Finally, there is a change in mentality that has brought higher expectations for people across the world who now have a “greater moral consensus about the proper behavior of nations than humanity has ever known before”. According to the Economist “this change in cultural norms is corroborated by the World Values Survey which shows a clear movement towards openness, gender equality and increased tolerance of difference”. (Related: The Athena Doctrine)

Nat’s Notes:

One of the consequences of these ‘revolutions’, especially to large players, is that micro-actors and micro-powers have become more relevant/ influential today than ever before. An interesting statistic related to this trend is that:

 “…when nation-states go to war these days, big military power delivers less than it once did. Wars are not only increasingly asymmetric, pitting large military forces against smaller, nontraditional ones such as insurgents, separatist movements, and militias. They are also increasingly being won by the militarily weaker side…A study by former Harvard scholar Ivan Arreguin-Toft on asymmetric conflicts shows that between 1800 and 1949 the weaker side won 12% of the time, but between 1950 and 1998 the weaker side won 55% of the time”

This trend also seems to signal that large, powerful players (CEOs, politicians, public figures), pay a steeper and more immediate price for their mistakes than did their predecessors due to the increased power of micro-actors (ie. bloggers, opinionated tweeters, startups, etc).

It is an interesting trend because, as the book points out, it creates a potentially stagnating situation in which “everyone has a little bit of power…everyone can constrain and veto but nobody has the power to get things done”. In a sense, this quote reminds me of the power that ‘sharing economy’ companies have gathered—companies like Airbnb and Uber—who have tremendous power over relatively vast resources and customer bases, but who sometimes cannot act because larger governmental / hotel / taxi lobbying powers prevent them from being fully legal. Against so many stakeholders the state does seem to not have the resources, decisiveness, and maybe even power, to definitively take a stance on the legality of these companies, making it so that users continue to rent out their apartments in a stagnated grey area of moral correctness / legality.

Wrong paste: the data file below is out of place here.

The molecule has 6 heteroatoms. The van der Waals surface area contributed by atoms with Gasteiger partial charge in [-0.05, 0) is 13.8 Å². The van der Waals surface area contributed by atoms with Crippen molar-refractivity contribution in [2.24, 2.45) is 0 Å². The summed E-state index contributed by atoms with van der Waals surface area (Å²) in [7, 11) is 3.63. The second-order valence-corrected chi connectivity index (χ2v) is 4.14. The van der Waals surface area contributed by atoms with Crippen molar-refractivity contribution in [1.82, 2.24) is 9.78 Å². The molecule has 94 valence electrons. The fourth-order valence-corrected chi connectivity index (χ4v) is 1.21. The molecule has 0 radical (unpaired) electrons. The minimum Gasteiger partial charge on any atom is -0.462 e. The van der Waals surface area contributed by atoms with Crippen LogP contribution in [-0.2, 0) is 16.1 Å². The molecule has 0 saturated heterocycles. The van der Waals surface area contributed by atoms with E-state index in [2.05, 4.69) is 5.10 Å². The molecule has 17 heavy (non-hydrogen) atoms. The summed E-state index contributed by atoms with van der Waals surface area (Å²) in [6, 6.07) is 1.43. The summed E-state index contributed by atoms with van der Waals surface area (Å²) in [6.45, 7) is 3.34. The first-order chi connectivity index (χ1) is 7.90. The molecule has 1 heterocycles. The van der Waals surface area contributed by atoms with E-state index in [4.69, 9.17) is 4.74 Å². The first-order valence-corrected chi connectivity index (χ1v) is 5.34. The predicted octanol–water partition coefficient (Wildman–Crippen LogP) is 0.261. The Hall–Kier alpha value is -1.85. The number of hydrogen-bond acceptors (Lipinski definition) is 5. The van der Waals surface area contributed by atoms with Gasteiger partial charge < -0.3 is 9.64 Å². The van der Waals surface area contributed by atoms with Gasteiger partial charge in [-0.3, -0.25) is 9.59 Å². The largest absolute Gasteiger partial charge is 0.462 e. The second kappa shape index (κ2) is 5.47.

A second consequence, and one that I find especially relevant to my age group (18-34), is that because power has become increasingly decentralized it may no longer make sense for millennials to plan their careers around a single, powerful institution, but rather to focus on polishing personal skillsets and develop a brand that highlights individual potential. Related, the Economist recently published an article titled “There’s an app for that: Freelance workers available at a moment’s notice will reshape the nature of companies and the structure of careers”.

In this article the Economist explains that:

For a while after the second world war everybody seemed to benefit from [the large institutional] model: workers got security, benefits and steady wage rises; companies got a stable workforce in which they could invest with a fair expectation of returns. But the model started to get into trouble in the 1970s, thanks first to deteriorating industrial relations and then to globalization and computerization. Trade unions have lost power in the private sector, particularly in America and Britain, where legislation has reduced their ability to take action. Companies kept stricter control of their labor costs, increasingly contracting out production in industrial businesses and re-engineering middle-management. Computerization and improved communications then sped the process up, making it easier for companies to export jobs abroad, to reshape them so that they could be done by less skilled contract workers, or to eliminate them entirely….

The on-demand economy is unlikely to be a happy experience for people who value stability more than flexibility: middle-aged professionals with children to educate and mortgages to pay. On the other hand it is likely to benefit people who value flexibility more than security: students who want to supplement their incomes; bohemians who can afford to dip in and out of the labour market; young mothers who want to combine bringing up children with part-time jobs; the semi-retired, whether voluntarily so or not…

…The on-demand economy will inevitably exacerbate the trend towards enforced self-reliance that has been gathering pace since the 1970s. Workers who want to progress will have to keep their formal skills up to date, rather than relying on the firm to train them (or to push them up the ladder regardless). This means accepting challenging assignments or, if they are locked in a more routine job, taking responsibility for educating themselves. They will also have to learn how to drum up new business and make decisions between spending and investment”

If this is the case then it is likely very worthwhile for people in my age group to approach a career differently than our parents once did. If the ‘App Economy’ demands sharp, on demand, opinionated contractors we should devote more time crafting a strategy that allows us to position ourselves for a professional future that anticipates individuals to sell themselves, over having a companies sell the individual.